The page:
Star Wars' Theory about Obi-Wan's Name
The largest contributing factor to Star Wars
' overall success is thanks to the unending support of its fanbase, and this comes in many forms, including theories
. Thanks to the decades of theories posited by its fans, no idea becomes too outlandish or unrealistic. One of the oldest theories is also an incredibly clever explanation for why Obi-Wan Kenobi's name sounds so uncommon even by Star Wars
While it was debunked some time ago, the theory
brings forth the idea that Ben Kenobi is actually a clone
of the original Obi-Wan and goes by the name OB-1
. The idea is that following Anakin's fall
to the Dark Side, Obi-Wan later dies. This then leads to the creation of OB-1, who becomes Ben and the guardian of Luke Skywalker. The theory was presented before the prequels had released, and for some time, the prequel trilogy even bolstered the theory by giving just enough information to support it.
One of the biggest points of confusion from the prequels to the original trilogy is the sudden forgetfulness Ben has when looking at R2-D2, stating, "I don't seem to remember ever owning a droid." As a clone, it's possible Ben never retained all of Obi-Wan's memories, creating gaps in his history that include any memories of R2-D2
. However, Ben still has memories of the Clone Wars and his time with Anakin, who spent the most time with R2. So realistically, it can be explained that Ben wanted to keep things quiet before telling Luke the truth.
In the canon, Obi-Wan changed his name to Ben to keep a low profile. With a name as unique as his, Ben is much more inconspicuous and symbolically separates him from his past life. However, when the theory's involved, changing his name als0 signifies his separation from Obi-Wan into his own identity. Thus, it adds emotional weight to the character without altering the established story.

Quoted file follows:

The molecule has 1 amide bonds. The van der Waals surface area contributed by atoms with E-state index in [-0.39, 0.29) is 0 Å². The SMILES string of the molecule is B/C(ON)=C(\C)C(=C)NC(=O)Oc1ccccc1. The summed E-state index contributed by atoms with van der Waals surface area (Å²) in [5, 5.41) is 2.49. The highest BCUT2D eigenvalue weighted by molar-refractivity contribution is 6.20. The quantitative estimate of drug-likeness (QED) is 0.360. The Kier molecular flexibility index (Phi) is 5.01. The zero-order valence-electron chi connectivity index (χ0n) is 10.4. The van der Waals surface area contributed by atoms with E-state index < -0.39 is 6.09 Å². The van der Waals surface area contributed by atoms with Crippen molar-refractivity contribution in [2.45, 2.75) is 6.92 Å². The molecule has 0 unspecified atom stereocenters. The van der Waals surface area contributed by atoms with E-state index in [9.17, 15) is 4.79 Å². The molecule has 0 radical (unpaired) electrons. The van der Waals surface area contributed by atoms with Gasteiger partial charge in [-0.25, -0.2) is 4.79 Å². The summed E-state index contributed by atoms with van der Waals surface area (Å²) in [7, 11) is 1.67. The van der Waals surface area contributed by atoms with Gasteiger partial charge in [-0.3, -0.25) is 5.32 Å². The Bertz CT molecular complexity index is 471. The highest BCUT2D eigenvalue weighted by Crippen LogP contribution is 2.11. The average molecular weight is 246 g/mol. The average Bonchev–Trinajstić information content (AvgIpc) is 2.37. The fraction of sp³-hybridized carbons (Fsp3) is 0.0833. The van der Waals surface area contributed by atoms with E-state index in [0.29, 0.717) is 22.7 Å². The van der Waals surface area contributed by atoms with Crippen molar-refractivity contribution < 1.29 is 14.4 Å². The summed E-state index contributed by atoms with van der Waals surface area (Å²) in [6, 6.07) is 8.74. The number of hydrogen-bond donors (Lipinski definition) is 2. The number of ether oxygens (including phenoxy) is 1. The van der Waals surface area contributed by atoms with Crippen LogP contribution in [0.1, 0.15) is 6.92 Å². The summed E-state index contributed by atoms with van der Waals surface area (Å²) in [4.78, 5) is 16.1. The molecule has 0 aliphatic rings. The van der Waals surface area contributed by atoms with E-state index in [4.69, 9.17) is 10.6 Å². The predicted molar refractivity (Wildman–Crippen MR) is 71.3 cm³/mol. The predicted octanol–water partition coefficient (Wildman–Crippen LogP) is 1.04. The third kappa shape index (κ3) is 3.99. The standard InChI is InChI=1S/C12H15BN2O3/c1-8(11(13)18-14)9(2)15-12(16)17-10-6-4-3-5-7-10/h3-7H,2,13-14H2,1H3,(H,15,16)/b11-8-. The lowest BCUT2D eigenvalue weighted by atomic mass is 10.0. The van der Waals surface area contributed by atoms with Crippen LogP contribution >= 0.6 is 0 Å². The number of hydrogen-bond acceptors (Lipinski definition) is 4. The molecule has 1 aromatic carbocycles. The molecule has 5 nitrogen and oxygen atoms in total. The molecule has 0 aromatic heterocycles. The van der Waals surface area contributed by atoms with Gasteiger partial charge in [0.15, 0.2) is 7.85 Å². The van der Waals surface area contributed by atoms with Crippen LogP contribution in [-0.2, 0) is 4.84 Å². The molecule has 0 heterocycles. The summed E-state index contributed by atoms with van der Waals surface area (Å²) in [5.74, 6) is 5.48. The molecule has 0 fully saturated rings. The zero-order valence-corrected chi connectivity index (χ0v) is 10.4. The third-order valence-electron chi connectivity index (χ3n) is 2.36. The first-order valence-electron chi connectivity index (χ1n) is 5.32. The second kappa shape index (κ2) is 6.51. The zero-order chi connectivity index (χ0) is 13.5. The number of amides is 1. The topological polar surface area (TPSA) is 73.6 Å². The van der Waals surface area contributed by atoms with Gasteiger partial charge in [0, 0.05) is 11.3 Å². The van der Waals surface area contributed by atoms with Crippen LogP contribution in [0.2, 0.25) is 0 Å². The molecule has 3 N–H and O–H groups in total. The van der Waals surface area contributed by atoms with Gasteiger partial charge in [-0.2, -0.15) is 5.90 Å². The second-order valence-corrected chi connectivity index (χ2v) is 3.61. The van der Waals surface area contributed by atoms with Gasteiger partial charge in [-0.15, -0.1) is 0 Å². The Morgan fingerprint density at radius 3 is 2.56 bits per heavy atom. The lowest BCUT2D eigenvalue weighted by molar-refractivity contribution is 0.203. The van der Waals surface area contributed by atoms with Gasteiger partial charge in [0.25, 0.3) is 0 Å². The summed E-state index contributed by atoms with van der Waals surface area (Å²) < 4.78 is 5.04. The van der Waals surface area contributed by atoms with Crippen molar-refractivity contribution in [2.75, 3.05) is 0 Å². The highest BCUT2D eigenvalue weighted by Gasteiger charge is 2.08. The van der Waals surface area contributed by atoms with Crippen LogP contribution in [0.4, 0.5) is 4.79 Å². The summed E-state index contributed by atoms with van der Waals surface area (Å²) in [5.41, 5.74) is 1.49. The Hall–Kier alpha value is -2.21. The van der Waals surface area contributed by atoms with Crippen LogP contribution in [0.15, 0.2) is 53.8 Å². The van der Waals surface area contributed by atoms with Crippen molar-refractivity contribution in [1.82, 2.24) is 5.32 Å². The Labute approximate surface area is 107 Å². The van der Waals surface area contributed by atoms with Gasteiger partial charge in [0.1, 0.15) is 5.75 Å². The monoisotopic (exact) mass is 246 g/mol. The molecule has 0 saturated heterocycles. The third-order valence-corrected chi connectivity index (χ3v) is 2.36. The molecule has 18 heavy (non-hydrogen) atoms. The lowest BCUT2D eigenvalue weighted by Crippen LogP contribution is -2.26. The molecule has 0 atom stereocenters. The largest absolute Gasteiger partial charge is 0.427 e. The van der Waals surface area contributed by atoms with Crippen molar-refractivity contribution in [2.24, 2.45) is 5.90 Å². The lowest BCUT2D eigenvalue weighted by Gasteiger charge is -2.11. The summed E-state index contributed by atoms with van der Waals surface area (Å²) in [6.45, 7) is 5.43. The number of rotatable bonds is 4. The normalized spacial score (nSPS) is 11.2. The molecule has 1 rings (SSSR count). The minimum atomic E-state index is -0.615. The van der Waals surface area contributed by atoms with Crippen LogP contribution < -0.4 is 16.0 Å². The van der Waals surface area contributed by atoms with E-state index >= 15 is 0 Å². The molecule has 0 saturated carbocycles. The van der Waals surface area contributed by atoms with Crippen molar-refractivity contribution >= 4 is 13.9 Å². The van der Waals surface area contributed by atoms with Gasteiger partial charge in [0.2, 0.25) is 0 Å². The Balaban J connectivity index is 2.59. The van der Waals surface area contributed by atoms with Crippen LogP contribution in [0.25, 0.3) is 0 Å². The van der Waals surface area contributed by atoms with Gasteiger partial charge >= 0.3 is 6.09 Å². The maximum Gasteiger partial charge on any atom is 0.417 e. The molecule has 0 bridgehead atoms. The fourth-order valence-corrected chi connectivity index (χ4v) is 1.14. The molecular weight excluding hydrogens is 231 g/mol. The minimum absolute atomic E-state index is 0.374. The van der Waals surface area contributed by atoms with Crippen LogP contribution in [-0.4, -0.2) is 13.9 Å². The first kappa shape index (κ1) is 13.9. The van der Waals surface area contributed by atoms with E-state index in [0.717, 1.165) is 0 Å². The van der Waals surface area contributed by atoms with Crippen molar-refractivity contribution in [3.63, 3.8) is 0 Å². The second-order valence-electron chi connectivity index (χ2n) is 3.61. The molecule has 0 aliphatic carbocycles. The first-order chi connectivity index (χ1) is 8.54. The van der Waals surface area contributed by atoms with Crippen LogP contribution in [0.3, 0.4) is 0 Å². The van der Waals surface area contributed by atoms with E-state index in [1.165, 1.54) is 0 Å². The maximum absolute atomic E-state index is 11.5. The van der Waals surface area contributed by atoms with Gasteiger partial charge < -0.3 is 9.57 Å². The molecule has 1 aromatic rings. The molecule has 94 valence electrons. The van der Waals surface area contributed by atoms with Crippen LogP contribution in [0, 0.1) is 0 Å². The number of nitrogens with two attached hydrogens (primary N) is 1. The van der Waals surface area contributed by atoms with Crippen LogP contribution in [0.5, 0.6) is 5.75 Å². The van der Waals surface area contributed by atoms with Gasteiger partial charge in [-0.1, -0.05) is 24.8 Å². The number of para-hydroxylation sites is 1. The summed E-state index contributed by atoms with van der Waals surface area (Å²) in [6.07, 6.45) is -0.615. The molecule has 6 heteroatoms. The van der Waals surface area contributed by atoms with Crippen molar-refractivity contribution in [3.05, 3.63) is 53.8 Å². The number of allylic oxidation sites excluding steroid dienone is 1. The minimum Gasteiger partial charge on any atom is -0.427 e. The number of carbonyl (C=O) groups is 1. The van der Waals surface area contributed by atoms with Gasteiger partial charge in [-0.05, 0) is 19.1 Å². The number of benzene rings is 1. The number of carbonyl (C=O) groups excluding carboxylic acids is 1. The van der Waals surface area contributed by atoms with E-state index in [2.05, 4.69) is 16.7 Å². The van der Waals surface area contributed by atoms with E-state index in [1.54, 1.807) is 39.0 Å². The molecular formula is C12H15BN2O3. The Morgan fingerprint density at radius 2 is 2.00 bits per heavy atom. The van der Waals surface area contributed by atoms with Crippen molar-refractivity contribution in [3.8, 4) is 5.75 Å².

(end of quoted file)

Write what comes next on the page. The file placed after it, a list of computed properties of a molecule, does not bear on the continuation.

By the time Star Wars Episode II: Attack of the Clones
hit theaters, fans finally had an explanation for the Clone Wars and what it meant. While this should have quelled any more discussions about OB-1, it created an even more tangible storyline to follow. The Kaminoans, at
the time of the film, show audiences how advanced their cloning technology is. Logically, it makes far more sense to clone a Jedi than it would to clone Jango Fett, making the existence of OB-1 even more plausible. However, this came at a time before it was understood how difficult it is to clone Force-users, like Palpatine for example.
Ben Kenobi being described as a clone offers a peek into the early years of Star Wars
fandom. It shows that the fan's creativity never stopped even with considerably less content to pull from. It also helped fans grasp what the Clone Wars could have meant and why the prequel's Obi-Wan acts so different from Ben. While the OB-1 theory was left defunct following the release of Revenge of the Sith
, it shows how anything is possible in Star Wars
so long as there is enough material and inspiration to tell the story.